What is it?
The Audi S5: for now at least, the top-of-the-range medium-hot performance version of the new A5 coupé. With two doors, four seats, a longways engine, permanent centre diff-based quattro four-wheel drive and a torquey turbocharged engine, it’s a car made to a time-honoured mechanical template for Audi. Although it’s powered by six cylinders rather than five, this is the closest thing to a classic 1980s Ur-Quattro that the firm currently makes. And given that people who are in the market for a fast coupé like this are probably just the right age to remember the 1980s with particular fondness, that may not turn out to be an entirely irrelevant factor for wannabe S5 owners.
For this new version, Audi has moved from supercharged V6 to turbocharged V6 power and, having already made weight savings in the A5’s basic construction, has also made gains on both power and torque. The car doesn’t quite come into the niche in an outstanding position on outright potency, though, thanks to the recent introduction of the bigger-hitting Mercedes-AMG C43 Coupé. And yet it certainly has enough grunt to get your attention: 349bhp, 369lb ft and the potential for 0-62mph in less than five seconds.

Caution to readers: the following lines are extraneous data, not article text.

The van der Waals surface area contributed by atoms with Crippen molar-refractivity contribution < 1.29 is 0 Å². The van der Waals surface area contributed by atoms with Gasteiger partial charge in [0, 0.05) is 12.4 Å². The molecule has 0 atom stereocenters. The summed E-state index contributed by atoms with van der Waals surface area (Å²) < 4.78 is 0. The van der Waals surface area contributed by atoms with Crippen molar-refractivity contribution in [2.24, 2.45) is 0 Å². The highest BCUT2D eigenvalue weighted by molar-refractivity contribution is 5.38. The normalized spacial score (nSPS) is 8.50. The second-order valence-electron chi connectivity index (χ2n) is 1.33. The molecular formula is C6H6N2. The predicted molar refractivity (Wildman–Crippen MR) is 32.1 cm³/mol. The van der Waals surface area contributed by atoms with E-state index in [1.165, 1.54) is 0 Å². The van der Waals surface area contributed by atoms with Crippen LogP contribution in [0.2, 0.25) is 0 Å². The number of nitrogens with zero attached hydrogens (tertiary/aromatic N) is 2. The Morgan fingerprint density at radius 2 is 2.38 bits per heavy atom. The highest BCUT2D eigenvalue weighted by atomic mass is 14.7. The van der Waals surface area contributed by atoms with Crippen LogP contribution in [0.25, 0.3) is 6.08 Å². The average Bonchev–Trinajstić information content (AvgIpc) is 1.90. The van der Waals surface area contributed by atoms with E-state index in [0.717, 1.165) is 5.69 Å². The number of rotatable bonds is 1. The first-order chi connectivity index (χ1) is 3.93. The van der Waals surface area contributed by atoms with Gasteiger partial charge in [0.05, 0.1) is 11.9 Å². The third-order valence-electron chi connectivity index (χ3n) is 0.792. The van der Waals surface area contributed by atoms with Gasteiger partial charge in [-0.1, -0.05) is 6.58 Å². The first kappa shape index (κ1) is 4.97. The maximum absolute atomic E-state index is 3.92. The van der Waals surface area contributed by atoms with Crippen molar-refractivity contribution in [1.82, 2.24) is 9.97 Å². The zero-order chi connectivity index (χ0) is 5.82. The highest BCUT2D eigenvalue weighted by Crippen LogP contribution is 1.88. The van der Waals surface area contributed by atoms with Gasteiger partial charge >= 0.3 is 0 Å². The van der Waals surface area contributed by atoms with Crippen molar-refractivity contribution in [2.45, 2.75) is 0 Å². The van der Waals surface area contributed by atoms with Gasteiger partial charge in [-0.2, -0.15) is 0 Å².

The S5 also gets its own suspension specification and tune, riding lower still than even sports-sprung versions of the standard A5. But here, Audi’s trick is to mix in greater comfort, refinement and civility than you might get in a more powerful RS model, as well as plenty of dynamic purpose.
Impressive technical and material specification and advanced onboard technology are also very much part of the modern Audi S-car’s appeal, with the S5 getting LED headlights, heated nappa leather sports seats and an MMI Navigation Plus infotainment system as standard.
But just like most of their fellow Audi buyers, S5 customers should still expect to find budget to spend a few thousand pounds on options. Adaptively damped suspension, active-ratio ‘dynamic’ steering, a mechanically locking sport rear differential and Audi’s impressive Virtual Cockpit digital instruments are all cost options – and having all four will inflate the cost of what’s already a relatively expensive car by more than £3000.